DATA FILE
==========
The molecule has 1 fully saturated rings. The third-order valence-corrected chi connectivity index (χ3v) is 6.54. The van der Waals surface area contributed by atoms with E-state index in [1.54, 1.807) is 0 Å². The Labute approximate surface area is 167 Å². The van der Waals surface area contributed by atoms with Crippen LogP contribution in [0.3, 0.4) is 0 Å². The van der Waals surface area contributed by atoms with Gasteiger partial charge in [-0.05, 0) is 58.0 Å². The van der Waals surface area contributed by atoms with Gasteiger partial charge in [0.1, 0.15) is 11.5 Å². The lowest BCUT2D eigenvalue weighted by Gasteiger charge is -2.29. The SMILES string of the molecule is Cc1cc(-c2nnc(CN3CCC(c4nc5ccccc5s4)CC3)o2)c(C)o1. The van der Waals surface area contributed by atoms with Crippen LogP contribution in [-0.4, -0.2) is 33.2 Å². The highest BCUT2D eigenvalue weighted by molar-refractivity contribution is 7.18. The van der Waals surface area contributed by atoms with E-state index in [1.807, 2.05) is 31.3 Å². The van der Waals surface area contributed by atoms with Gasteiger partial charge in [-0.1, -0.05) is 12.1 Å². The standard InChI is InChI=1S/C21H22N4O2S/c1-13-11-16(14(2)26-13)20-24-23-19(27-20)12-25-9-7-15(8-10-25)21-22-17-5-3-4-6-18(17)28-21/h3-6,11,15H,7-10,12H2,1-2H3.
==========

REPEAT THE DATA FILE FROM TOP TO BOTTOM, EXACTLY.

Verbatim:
The molecule has 1 fully saturated rings. The third-order valence-corrected chi connectivity index (χ3v) is 6.54. The van der Waals surface area contributed by atoms with E-state index in [1.54, 1.807) is 0 Å². The Labute approximate surface area is 167 Å². The van der Waals surface area contributed by atoms with Crippen LogP contribution in [0.3, 0.4) is 0 Å². The van der Waals surface area contributed by atoms with Gasteiger partial charge in [-0.05, 0) is 58.0 Å². The van der Waals surface area contributed by atoms with Gasteiger partial charge in [0.1, 0.15) is 11.5 Å². The lowest BCUT2D eigenvalue weighted by Gasteiger charge is -2.29. The SMILES string of the molecule is Cc1cc(-c2nnc(CN3CCC(c4nc5ccccc5s4)CC3)o2)c(C)o1. The van der Waals surface area contributed by atoms with Crippen LogP contribution in [-0.4, -0.2) is 33.2 Å². The highest BCUT2D eigenvalue weighted by molar-refractivity contribution is 7.18. The van der Waals surface area contributed by atoms with E-state index in [1.807, 2.05) is 31.3 Å². The van der Waals surface area contributed by atoms with Gasteiger partial charge in [-0.1, -0.05) is 12.1 Å². The standard InChI is InChI=1S/C21H22N4O2S/c1-13-11-16(14(2)26-13)20-24-23-19(27-20)12-25-9-7-15(8-10-25)21-22-17-5-3-4-6-18(17)28-21/h3-6,11,15H,7-10,12H2,1-2H3.